Hell’s Gate is a spot on the Fraser River where it narrows a becomes a crazy, whitewater, roaring, rush of water. If you visit, you can take the Airtram (it’s basically a gondola) down into the canyon to see Hell’s Gate up close. Then, if that’s not close enough for you, you can cross a suspension bridge and look down right into the madness.
This is a fantastic stop-off when you’re driving along Highway 1 in BC, Canada. I must admit, I had never heard of it until I saw on our map that we were driving past a place called Hell’s Gate. However we were all really glad that I looked it up, and that we were able to take a peek!
Hell’s Gate – the basics
Location: On Highway 1, 69km North of Hope
Cost: $30 for adults (print a $2 discount coupon here)
What’s included: Tram ride, exploring the bridge and observation deck as well as a museum
Facilities: The Car park and ticket office is at the top of the canyon.
There are shops, ice-cream (and fudge) stands, a restaurant and toilets at the bottom of the canyon by Hell’s Gate.
Can you visit for free? You can hike down (or up) the canyon for free.
Pets: Pets are welcome on the airtram, as long as they are on a leash.
Hell’s Gate Airtram
Normally when we explore, we climb up mountains, so it is a bit novel to start at the top of a cliff and take the airtram down into a canyon!
This is apparently the steepest non-supported tram in North America, with an average incline of 51% (dropping down 157m over a distance of 303m). You can see how steep it is in the photo above. I took that out of the airtram’s window.
Fraser River views
The gushing water looks impressive from the top of the canyon, but look how amazing it is up close! This is the deepest and narrowest section of the Fraser River. The suspension bridge crosses a space where the canyon is just 33m wide. 200 million gallons of water surge through this gap every minute; A sign said it’s double the amount of water that flows over Niagara falls!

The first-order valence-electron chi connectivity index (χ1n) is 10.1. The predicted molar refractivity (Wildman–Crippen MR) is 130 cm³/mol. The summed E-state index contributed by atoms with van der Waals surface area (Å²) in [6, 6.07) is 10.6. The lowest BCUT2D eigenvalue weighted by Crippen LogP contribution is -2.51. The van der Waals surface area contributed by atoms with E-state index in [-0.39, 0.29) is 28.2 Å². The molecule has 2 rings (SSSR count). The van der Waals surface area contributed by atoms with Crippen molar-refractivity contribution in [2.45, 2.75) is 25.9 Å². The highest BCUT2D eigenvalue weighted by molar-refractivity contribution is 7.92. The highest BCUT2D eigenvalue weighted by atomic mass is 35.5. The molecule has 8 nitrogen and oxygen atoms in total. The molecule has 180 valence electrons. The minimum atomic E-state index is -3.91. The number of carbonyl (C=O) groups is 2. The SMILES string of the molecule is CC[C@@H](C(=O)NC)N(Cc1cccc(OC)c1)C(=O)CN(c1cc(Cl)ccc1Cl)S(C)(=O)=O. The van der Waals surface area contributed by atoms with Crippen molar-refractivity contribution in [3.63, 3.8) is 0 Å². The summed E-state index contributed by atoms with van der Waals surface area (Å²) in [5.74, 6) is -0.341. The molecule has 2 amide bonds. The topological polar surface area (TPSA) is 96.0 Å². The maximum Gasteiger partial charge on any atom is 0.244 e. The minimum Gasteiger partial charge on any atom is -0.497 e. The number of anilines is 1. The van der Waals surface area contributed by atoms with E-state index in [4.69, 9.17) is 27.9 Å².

Hell’s Gate Suspension Bridge
You can explore the area and cross the suspension bridge. There are holes in the bridge, so you can look right into the white waters. Don’t look down if you are not keen on heights or afraid of water! We spent quite a long time staring at the churning river.
History of the area
Most of the history on the signs at Hell’s Gate is about the time after Simon Fraser first traversed this area in 1908. He first explored on bridges and ladders that were built by local Nlaka’pamux people.
When the Canadian Northern railway was being built on the edge of the canyon, the construction of a tunnel caused a rockslide. This rockslide narrowed the (already narrow) canyon at Hell’s Gate in 1914. The rockslide also created an impenetrable barrier to the salmon, so people had to carry salmon up the river in baskets to get them beyond the raging waters. You can read a story about what happened to the salmon and the Nlaka’pamux people here.
There are signs to teach a bit about this history, as well as the haunted stove and other battles that were fought in this area. You can also have a go at panning for gold.
The most impressive part of seeing this section of the Fraser River is that salmon manage to swim up it! This area has a long tradition as a fishing site for the Nlaka’pamux people. Salmon have to rest at the edges of the river or in back eddies while they get ready for their epic swim. This meant this area was a perfect place to catch tired salmon!
After the rockslide narrowed the river, the salmon population was decimated, so far fewer salmon could make it upstream. To try to fix that, the government built fishways at the edge of each side of Hell’s Gate. These slow the flow of the water slightly, so make it easier for the salmon to swim up against the Fraser River’s current.
Canyon Day – visit Hell’s Gate for free!
When we visited, we actually didn’t have to pay for our amazing trip on the Airtram. It turns out British Columbia has a Canyon Day, and Hell’s Gate allows everyone to ride for free on that day. We visited on Sunday 26th of May 2019, so if you visit on a Sunday in May, you may be able to visit Hell’s Gate for free. I can’t find anything about this online, but it seemed like it happens every year.
I hope you like the look of Hell’s Gate as much as we did. It’s a really fun attraction to explore; Especially if you’re on a road trip and fancy a little excitement to break up your journey.